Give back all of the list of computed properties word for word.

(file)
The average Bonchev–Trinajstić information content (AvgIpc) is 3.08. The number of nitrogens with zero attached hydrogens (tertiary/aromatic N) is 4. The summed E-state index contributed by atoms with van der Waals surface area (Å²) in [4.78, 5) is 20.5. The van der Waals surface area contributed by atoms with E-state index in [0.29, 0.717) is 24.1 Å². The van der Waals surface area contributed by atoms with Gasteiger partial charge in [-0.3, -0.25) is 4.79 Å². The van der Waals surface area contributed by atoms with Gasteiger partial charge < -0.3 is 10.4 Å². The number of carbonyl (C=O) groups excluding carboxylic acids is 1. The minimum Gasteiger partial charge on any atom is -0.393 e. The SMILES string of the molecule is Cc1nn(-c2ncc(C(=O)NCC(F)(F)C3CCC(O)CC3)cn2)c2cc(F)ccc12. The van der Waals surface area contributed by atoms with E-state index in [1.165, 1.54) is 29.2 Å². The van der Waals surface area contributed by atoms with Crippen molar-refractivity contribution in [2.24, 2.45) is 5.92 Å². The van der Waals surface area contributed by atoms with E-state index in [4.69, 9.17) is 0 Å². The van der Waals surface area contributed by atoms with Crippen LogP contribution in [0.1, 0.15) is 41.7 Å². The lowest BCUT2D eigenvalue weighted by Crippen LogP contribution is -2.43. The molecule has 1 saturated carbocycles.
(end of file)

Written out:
The average Bonchev–Trinajstić information content (AvgIpc) is 3.08. The number of nitrogens with zero attached hydrogens (tertiary/aromatic N) is 4. The summed E-state index contributed by atoms with van der Waals surface area (Å²) in [4.78, 5) is 20.5. The van der Waals surface area contributed by atoms with E-state index in [0.29, 0.717) is 24.1 Å². The van der Waals surface area contributed by atoms with Gasteiger partial charge in [-0.3, -0.25) is 4.79 Å². The van der Waals surface area contributed by atoms with Gasteiger partial charge < -0.3 is 10.4 Å². The number of carbonyl (C=O) groups excluding carboxylic acids is 1. The minimum Gasteiger partial charge on any atom is -0.393 e. The SMILES string of the molecule is Cc1nn(-c2ncc(C(=O)NCC(F)(F)C3CCC(O)CC3)cn2)c2cc(F)ccc12. The van der Waals surface area contributed by atoms with E-state index in [1.165, 1.54) is 29.2 Å². The van der Waals surface area contributed by atoms with Crippen molar-refractivity contribution in [2.24, 2.45) is 5.92 Å². The van der Waals surface area contributed by atoms with E-state index in [4.69, 9.17) is 0 Å². The van der Waals surface area contributed by atoms with Crippen LogP contribution in [0.1, 0.15) is 41.7 Å². The lowest BCUT2D eigenvalue weighted by Crippen LogP contribution is -2.43. The molecule has 1 saturated carbocycles.